You can get these from home depot or Harbor Freight. And they work great on the longarm and are very budget friendly from these stores.

And then there is the tip about tension. I cannot tell you about tension on your machine. I know I struggled with this for many months even with the Towa tension gauge.

The way tension works, it is either too loose or too tight.

When your stitches are too loopy on the bottom, it means you need to tighten the top tension. If you basically have lines with the bottom stitches coming to the top that means it is too tight on the top, so loosen on the top.

After playing around with my own stuff and doodling out off to the side of my quilt always checking tension, I figured out it was cheapo batting. That was a downer. When I figured this out, I had two and half rolls of 20 yards each. What was my solution to save time and quit fiddling with my tension so much? I doubled my batting. Yup, that is right. I think this is something the famous quilters like Natalia Bonner and Judy Madsen do not tell you. This gives great texture and it really pops.

For any of you who have played and doodled your quilts to death, it really flattens out standard cotton batting. And this creates a very flat quilt. Doubling your batting is twice as expensive, do what is right for you. This is a time saver for me, and at the price I paid for the cotton Toasty batting, I can afford this. Most of my tension is just a smidge out between bobbins. No ripping of quilting, very little adjustment, win win!

Here is a picture of my first quilt with double batting, wowsa!

This leads me to discuss bobbins. I was buying bobbins from my dealer at $30 for ten, and then I came across the brand Cutex. I could buy a box of 100 for that price. So I tried it out, and by golly they worked. Do not feel compelled to throw money at your hobby for fear of a bobbin not fitting. For longarm quilting machines, most are either L bobbins, or M bobbins. This is a standard. If your dealer says your machine is an L bobbin, you can venture out and try bobbins they may look different than yours but are still L size for a better bargain.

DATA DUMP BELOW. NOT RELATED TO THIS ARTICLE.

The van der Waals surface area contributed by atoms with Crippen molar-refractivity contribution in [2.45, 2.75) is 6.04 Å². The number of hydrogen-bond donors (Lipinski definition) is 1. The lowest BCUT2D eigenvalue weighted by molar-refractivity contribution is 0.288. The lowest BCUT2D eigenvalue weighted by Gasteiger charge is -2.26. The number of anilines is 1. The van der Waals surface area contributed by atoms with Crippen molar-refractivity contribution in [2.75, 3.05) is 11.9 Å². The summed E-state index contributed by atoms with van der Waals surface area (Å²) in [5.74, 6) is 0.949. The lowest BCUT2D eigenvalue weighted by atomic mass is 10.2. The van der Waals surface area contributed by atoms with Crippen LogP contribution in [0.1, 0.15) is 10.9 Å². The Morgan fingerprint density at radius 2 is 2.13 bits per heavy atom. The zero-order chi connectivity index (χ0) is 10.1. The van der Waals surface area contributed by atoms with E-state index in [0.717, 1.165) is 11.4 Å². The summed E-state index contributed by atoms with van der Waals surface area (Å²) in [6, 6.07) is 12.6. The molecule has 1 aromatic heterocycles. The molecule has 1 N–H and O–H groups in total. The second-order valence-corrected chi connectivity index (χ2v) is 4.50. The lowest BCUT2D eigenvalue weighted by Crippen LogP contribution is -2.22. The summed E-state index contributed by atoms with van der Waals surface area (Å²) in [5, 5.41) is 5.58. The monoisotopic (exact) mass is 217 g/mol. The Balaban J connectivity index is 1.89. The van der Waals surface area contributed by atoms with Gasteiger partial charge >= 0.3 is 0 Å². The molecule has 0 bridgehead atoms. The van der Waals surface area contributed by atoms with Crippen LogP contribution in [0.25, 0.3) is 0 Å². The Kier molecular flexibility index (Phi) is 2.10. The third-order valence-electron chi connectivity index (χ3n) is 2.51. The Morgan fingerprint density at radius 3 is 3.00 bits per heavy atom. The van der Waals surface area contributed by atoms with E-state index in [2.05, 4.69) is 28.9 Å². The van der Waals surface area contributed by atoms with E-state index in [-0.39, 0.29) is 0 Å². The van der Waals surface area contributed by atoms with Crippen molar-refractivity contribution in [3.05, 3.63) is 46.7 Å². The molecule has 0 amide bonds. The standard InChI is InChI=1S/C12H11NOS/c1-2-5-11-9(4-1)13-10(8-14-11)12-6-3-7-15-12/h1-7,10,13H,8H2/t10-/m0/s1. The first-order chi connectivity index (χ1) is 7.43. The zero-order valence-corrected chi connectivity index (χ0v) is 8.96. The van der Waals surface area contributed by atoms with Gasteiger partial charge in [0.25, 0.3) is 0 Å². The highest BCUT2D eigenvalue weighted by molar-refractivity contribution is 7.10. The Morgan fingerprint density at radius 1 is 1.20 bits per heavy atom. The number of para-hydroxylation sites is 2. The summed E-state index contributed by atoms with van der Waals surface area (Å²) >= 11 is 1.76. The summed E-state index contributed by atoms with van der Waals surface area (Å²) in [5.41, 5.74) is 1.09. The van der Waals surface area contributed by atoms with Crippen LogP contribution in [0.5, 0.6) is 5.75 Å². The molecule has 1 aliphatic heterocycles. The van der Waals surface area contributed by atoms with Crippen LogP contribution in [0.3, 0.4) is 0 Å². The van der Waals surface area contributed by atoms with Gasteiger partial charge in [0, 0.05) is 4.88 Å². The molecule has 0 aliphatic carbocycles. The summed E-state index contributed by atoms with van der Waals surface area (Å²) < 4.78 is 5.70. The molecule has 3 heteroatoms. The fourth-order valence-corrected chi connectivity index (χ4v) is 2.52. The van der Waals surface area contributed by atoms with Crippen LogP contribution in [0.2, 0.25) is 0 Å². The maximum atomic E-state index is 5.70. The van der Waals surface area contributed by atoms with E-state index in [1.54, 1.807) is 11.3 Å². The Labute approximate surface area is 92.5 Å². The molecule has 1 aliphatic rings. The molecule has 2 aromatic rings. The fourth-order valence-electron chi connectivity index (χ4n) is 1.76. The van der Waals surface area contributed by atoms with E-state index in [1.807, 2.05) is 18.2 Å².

Here is a link for all different prices of M bobbins on Amazon. Way cheaper than the $30 for ten.

If there is something you would like to see as a tutorial on the longarm, just leave a comment and I will do my best to help out this lovely community!

Onto the project side of things. I have my Millefiori quilt book out. I am waiting for the paper pieces to be in the mailbox.

I have some fabrics on the drying rack pressed and ready to be a rosette. I have an old wooden clothes dryer that I picked up from the thrift store. This is a great place to starch and press the fabrics before I can get to them. I have used this method for about 4 years. There are a few occasions that this was a mess more than a help. But those instances will probably not repeat themselves and probably not worth mentioning.

I am looking forward to learning this process called La Passacaglia. You pronounce this will the G being silent. La Passacaglia is defined as “an instrumental musical composition consisting of variations usually on a ground bass in moderately slow triple time

Or…”an old dance performed to a passacaglia

So this new project that will be starting soon is all about the dance of fabrics and the melody in the cogs. That is my definition. I am looking forward to the play and direction of fabric and where it will take me while making these rosettes pictured on the book’s cover.

The migraine is almost gone, that one was a doozy. I will enjoy each day for what it is worth, and hope you enjoyed my post. Thank you for reading my blog!

2 thoughts on “New to Longarm Quilting Post 2

  1. I’m really enjoying (and learning from) your longarm posts. Thank you for sharing your knowledge. Looking forward to seeing your Passacaglia progress. Sure hope that migraine stays away. I feel for you. They are nasty.

    Liked by 1 person